Sarah Ferguson presented the 2015 A.N. Smith lecture in journalism

When The Killing Season aired on ABC TV this year Prime Minister Tony Abbott lifted his arms to the press gallery and declared “Thank you to the ABC”.

Sarah Ferguson

This was the ABC’s fourth landmark TV series on political leadership but will there be another? Will our current and future leaders feel the same obligation of history? Or will future leaders no longer trust their legacy to a media they don’t control?

While governments - and major institutions - find new ways to limit transparency, the media industry itself is equally culpable, trading away its freedom to investigate for short term access. There is a war on transparency underway and the media is colluding with the wrong side.

Walkley Award winning journalist Sarah Ferguson, whose documentary series on the Rudd/Gillard years The Killing Season made waves earlier this year, will present the 2015 A.N. Smith lecture in journalism. Registrations are essential.

About the Speaker

In 2015, Sarah wrote and presented ABC TV's acclaimed documentary series on the Rudd/Gillard years The Killing Season. She is currently working on a new documentary series on domestic violence, to screen later this year.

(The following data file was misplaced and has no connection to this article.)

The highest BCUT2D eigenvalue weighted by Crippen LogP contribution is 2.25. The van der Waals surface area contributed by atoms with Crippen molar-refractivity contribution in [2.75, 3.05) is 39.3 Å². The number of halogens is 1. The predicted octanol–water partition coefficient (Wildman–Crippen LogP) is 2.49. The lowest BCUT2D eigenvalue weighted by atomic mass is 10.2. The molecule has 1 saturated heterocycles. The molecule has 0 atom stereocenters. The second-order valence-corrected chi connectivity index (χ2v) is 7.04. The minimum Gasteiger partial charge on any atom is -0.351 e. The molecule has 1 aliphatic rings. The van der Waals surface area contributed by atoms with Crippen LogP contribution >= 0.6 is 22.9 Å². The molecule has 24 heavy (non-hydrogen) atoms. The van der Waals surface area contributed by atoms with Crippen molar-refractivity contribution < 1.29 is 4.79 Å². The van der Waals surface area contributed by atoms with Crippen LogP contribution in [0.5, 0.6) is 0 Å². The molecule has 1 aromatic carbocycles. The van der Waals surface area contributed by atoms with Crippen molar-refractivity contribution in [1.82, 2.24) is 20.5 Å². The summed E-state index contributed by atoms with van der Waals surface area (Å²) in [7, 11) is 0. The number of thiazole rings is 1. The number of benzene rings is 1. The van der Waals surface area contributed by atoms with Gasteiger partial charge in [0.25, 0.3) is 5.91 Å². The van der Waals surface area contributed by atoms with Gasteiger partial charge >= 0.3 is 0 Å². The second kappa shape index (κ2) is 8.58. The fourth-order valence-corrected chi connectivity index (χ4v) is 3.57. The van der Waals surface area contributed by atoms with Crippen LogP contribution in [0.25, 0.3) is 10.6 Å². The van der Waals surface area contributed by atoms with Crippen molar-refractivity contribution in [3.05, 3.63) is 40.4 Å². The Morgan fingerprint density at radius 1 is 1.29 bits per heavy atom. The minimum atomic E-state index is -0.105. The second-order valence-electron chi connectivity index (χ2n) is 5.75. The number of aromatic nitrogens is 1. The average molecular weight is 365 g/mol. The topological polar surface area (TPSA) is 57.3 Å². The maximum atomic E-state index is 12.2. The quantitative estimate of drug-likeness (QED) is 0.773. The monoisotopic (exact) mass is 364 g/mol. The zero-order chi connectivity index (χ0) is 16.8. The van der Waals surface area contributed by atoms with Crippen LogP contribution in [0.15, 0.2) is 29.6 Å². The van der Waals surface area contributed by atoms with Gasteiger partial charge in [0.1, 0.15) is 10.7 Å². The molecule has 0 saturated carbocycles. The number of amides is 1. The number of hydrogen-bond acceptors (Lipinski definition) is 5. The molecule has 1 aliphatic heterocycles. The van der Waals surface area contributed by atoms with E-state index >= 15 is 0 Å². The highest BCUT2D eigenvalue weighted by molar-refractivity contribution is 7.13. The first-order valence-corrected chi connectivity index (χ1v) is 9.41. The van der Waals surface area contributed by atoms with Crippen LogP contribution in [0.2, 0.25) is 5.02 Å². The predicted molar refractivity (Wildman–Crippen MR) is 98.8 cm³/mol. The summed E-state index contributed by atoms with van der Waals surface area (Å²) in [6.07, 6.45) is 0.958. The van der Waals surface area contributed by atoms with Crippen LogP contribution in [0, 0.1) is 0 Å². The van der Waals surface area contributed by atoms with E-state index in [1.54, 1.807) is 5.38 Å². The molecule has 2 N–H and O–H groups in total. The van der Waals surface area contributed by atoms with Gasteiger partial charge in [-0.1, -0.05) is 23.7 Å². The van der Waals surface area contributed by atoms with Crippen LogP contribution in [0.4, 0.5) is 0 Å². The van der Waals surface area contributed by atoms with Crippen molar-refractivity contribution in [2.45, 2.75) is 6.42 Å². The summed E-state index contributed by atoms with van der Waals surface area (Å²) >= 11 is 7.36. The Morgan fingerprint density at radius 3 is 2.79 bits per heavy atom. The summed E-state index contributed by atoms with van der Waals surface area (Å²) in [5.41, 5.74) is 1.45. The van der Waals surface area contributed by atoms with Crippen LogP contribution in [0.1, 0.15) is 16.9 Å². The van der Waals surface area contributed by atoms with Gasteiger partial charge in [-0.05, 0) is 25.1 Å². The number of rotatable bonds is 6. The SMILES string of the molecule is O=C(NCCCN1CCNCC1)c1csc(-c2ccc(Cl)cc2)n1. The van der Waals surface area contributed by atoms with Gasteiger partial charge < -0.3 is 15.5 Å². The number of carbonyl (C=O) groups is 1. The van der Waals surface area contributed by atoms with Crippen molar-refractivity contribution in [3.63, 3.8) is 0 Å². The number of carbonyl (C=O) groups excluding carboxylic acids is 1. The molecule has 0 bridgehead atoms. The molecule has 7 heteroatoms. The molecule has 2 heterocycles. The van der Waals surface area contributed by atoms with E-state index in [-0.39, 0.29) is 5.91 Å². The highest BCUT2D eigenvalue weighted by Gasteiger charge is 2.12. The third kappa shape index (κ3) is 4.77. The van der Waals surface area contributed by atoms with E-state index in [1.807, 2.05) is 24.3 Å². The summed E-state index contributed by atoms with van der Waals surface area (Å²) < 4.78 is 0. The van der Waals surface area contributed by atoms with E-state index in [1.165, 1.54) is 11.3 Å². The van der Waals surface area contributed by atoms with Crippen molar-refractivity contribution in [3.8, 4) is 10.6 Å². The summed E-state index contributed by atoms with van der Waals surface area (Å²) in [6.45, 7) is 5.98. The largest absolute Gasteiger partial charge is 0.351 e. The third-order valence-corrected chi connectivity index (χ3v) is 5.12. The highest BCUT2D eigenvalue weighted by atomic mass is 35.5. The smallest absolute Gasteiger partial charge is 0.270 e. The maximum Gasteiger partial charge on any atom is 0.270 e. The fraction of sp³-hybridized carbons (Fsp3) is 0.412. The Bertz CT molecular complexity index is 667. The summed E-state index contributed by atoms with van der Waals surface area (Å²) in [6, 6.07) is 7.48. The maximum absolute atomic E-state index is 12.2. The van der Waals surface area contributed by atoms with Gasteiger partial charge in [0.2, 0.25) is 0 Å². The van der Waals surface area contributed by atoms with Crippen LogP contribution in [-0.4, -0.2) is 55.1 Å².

She began her career in the newspapers in the UK when the Independent was a bold new venture. Moving to Paris, Sarah joined the cash economy as a fixer for quite pretentious British arts programs being made in France. A brief interlude with current affairs TV changed everything. The arts producers said she would hate current affairs because people involved in current affairs notoriously had no manners. It was in fact a perfect match.

Sarah worked in Europe for British and French broadcasters before moving to Washington DC. In Australia she worked for SBS on the Dateline and Insight programs and then spent four years at Channel 9, working on the Sunday program.

A school essay 'What I want to be when I grow up' revealed two ambitions: to be a commando and a librarian in the British House of Commons. It was a prescient description of life as a 4 Corners reporter.

While at 4 Corners Sarah won a number of awards including three Walkleys and the Gold Walkley in 2011 for 'A Bloody Business', four Logies for Most Outstanding Public Affairs Report in 2010 - 2013, the Melbourne Press Club Gold Quill in 2013 as well as the George Munster award and the Queensland Premier's Literary Award. These were for a series of reports on people smuggling, live exports and the culture of rugby league.

She is at her happiest pursuing the rough and recalcitrant down dark alleyways, but in 2014 she spent some time indoors presenting the ABC's 7.30 program.

Enquire via email